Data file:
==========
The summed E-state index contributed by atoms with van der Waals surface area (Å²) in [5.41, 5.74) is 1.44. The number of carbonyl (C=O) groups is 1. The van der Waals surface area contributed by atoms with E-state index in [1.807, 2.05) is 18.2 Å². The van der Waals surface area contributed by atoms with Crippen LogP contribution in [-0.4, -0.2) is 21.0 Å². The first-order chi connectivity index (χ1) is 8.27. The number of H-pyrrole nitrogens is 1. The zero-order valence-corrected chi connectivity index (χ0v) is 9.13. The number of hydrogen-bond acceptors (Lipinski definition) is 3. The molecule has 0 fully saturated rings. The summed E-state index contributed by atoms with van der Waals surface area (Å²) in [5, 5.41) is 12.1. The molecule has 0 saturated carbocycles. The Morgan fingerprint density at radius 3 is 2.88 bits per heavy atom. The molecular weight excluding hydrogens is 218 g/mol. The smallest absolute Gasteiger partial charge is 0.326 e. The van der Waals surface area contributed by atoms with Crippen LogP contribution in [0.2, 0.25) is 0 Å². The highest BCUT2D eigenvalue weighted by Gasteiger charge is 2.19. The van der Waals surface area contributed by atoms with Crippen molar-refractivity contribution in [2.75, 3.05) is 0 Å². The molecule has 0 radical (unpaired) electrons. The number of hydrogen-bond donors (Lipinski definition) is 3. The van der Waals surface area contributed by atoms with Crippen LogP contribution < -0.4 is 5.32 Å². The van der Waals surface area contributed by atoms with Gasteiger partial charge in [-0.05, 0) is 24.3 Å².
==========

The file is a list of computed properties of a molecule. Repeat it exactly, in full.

The summed E-state index contributed by atoms with van der Waals surface area (Å²) in [5.41, 5.74) is 1.44. The number of carbonyl (C=O) groups is 1. The van der Waals surface area contributed by atoms with E-state index in [1.807, 2.05) is 18.2 Å². The van der Waals surface area contributed by atoms with Crippen LogP contribution in [-0.4, -0.2) is 21.0 Å². The first-order chi connectivity index (χ1) is 8.27. The number of H-pyrrole nitrogens is 1. The zero-order valence-corrected chi connectivity index (χ0v) is 9.13. The number of hydrogen-bond acceptors (Lipinski definition) is 3. The molecule has 0 fully saturated rings. The summed E-state index contributed by atoms with van der Waals surface area (Å²) in [5, 5.41) is 12.1. The molecule has 0 saturated carbocycles. The Morgan fingerprint density at radius 3 is 2.88 bits per heavy atom. The molecular weight excluding hydrogens is 218 g/mol. The smallest absolute Gasteiger partial charge is 0.326 e. The van der Waals surface area contributed by atoms with Crippen LogP contribution in [0.2, 0.25) is 0 Å². The highest BCUT2D eigenvalue weighted by Gasteiger charge is 2.19. The van der Waals surface area contributed by atoms with Crippen molar-refractivity contribution in [2.75, 3.05) is 0 Å². The molecule has 0 radical (unpaired) electrons. The number of hydrogen-bond donors (Lipinski definition) is 3. The van der Waals surface area contributed by atoms with Crippen LogP contribution < -0.4 is 5.32 Å². The van der Waals surface area contributed by atoms with Gasteiger partial charge in [-0.05, 0) is 24.3 Å².